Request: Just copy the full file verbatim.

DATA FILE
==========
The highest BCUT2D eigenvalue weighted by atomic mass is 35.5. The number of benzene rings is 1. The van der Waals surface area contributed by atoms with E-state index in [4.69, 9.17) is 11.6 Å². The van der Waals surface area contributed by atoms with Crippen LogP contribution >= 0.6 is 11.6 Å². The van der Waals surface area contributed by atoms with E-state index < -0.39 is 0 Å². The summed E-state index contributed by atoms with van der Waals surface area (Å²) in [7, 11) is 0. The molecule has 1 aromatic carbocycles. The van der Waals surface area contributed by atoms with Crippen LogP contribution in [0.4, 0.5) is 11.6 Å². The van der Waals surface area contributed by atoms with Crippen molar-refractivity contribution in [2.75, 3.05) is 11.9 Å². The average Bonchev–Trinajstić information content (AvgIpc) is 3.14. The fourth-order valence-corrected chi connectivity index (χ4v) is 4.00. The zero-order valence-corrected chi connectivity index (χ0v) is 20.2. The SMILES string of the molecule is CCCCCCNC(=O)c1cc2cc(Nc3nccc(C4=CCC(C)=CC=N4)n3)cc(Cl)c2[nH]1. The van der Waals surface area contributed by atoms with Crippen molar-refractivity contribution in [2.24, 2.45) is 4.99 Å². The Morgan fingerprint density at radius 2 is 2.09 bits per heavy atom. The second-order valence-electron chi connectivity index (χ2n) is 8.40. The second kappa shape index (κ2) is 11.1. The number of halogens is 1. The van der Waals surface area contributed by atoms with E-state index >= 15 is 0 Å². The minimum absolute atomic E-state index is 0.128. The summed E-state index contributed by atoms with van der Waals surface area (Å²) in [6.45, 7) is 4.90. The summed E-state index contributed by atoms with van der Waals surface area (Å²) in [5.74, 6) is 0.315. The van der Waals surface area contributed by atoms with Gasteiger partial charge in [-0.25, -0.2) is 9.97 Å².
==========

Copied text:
The highest BCUT2D eigenvalue weighted by atomic mass is 35.5. The number of benzene rings is 1. The van der Waals surface area contributed by atoms with E-state index in [4.69, 9.17) is 11.6 Å². The van der Waals surface area contributed by atoms with Crippen LogP contribution >= 0.6 is 11.6 Å². The van der Waals surface area contributed by atoms with E-state index < -0.39 is 0 Å². The summed E-state index contributed by atoms with van der Waals surface area (Å²) in [7, 11) is 0. The molecule has 1 aromatic carbocycles. The van der Waals surface area contributed by atoms with Crippen LogP contribution in [0.4, 0.5) is 11.6 Å². The van der Waals surface area contributed by atoms with Crippen molar-refractivity contribution in [2.75, 3.05) is 11.9 Å². The average Bonchev–Trinajstić information content (AvgIpc) is 3.14. The fourth-order valence-corrected chi connectivity index (χ4v) is 4.00. The zero-order valence-corrected chi connectivity index (χ0v) is 20.2. The SMILES string of the molecule is CCCCCCNC(=O)c1cc2cc(Nc3nccc(C4=CCC(C)=CC=N4)n3)cc(Cl)c2[nH]1. The van der Waals surface area contributed by atoms with Crippen molar-refractivity contribution in [2.24, 2.45) is 4.99 Å². The Morgan fingerprint density at radius 2 is 2.09 bits per heavy atom. The second-order valence-electron chi connectivity index (χ2n) is 8.40. The second kappa shape index (κ2) is 11.1. The number of halogens is 1. The van der Waals surface area contributed by atoms with E-state index >= 15 is 0 Å². The minimum absolute atomic E-state index is 0.128. The summed E-state index contributed by atoms with van der Waals surface area (Å²) in [6.45, 7) is 4.90. The summed E-state index contributed by atoms with van der Waals surface area (Å²) in [5.74, 6) is 0.315. The van der Waals surface area contributed by atoms with Gasteiger partial charge in [-0.25, -0.2) is 9.97 Å².